Jeremiah Campbell

Jeremiah Campbell

Campbell has served on the school board for three years after applying for a vacant seat. He ran for and kept the position in a heated 2021 election.

He said school board continuity is important, and cited it as one reason he was running again.

Using one-time COVID dollars effectively is also part of his platform.

“We’ve been through a pretty rough few years with a lot of turmoil going … and so we’re finally getting to a really good place, making a lot of progress with a lot of the issues that COVID has brought, a lot of divisive issues in our community,” Campbell said. “We want us to continue to see that going forward.”

Campbell has nine years of experience as a public school teacher in four districts, working now as a Spanish teacher in the Northshore School District. He has also been an adjunct professor at Northwest University for five years. He spent a decade in Bolivia doing missionary work and is ordained through the Assemblies of God denomination. He has two kids in the district.

He cited three major issues for Monroe schools: student safety, academic growth and fiscal responsibility. He said he wants more protective fencing around schools that are on busy roads, along with other safety measures.

Academically, he is campaigning on better support for multilingual learners.

“Many of them have the biggest (learning) deficits, and so that means the biggest lift needs to be in their areas,” Campbell said.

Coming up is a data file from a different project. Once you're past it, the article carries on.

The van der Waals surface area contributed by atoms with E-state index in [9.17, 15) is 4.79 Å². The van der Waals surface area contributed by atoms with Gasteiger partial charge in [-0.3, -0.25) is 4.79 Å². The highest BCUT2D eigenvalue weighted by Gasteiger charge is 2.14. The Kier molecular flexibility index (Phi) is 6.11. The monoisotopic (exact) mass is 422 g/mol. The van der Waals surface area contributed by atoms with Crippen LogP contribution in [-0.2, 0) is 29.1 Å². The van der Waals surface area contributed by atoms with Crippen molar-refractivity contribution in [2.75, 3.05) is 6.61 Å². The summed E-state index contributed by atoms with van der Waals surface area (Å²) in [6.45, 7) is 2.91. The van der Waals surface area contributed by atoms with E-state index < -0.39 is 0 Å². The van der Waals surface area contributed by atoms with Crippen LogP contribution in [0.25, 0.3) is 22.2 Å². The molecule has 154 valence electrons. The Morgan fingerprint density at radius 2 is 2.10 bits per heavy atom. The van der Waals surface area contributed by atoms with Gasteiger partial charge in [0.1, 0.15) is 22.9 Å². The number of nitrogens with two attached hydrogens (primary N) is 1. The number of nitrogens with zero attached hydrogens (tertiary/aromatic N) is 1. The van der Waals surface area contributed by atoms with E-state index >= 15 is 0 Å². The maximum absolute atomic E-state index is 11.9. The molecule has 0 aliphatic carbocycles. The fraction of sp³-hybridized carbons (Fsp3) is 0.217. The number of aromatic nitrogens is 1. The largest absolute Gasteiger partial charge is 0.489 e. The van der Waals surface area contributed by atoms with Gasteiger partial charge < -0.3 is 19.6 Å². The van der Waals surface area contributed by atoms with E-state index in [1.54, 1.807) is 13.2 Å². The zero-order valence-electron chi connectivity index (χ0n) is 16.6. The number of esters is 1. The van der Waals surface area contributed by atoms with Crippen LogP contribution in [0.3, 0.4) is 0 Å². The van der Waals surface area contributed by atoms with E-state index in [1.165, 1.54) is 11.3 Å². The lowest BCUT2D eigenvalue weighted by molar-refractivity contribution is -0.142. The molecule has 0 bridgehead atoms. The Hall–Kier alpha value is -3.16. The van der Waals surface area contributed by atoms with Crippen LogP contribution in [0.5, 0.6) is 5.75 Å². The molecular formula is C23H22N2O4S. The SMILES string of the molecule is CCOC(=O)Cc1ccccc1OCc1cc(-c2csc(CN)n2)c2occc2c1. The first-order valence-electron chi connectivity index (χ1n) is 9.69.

He said the biggest challenge to the district is trust.

“There’s a lot of things that keep going on and so every time that happens, it feels like one step forward, two steps backward,” Campbell said. “And so continuing to partner with our community and continuing to build trust, it’s a continuous exercise you have to do. Trust is earned slowly and lost quickly.”

Jordan Hansen: 425-339-3046; jordan.hansen@heraldnet.com; Twitter: @jordyhansen.

Talk to us

> Give us your news tips.

> Send us a letter to the editor.

> More Herald contact information.

More in Local News

Kim Skarda points at her home on a map on Thursday, June 20, 2024 in Concrete, Washington. A community called Sauk River Estates has a very steep slope above it. There is a DNR-approved timber sale that boarders the estate properties, yet they were not consulted about the sale before approval. The community has already appealed the sale and has hired their own geologist to conduct a slope stability report at the site. (Annie Barker / The Herald)
Beneath steep slope, Concrete neighbors fear landslides from logging above

Nielsen Brothers plans to cut 54 acres of timber directly behind the community of 83 homes. Locals said they were never consulted.

Law enforcement respond to a person hit by a train near the Port of Everett Mount Baker Terminal on Thursday, June 27, 2024 in Mukilteo, Washington. (Annie Barker / The Herald)
2 killed in waterfront train crashes were near Mukilteo ‘quiet zone’

In June, two people were hit by trains on separate days near Mukilteo Boulevard. “These situations are incredibly tragic,” Everett’s mayor said.

Rob Plotnikoff takes a measurement as a part of the county's State of Our Waters survey at Tambark Creek in Bothell, Washington on Monday, July 1, 2024. (Annie Barker / The Herald)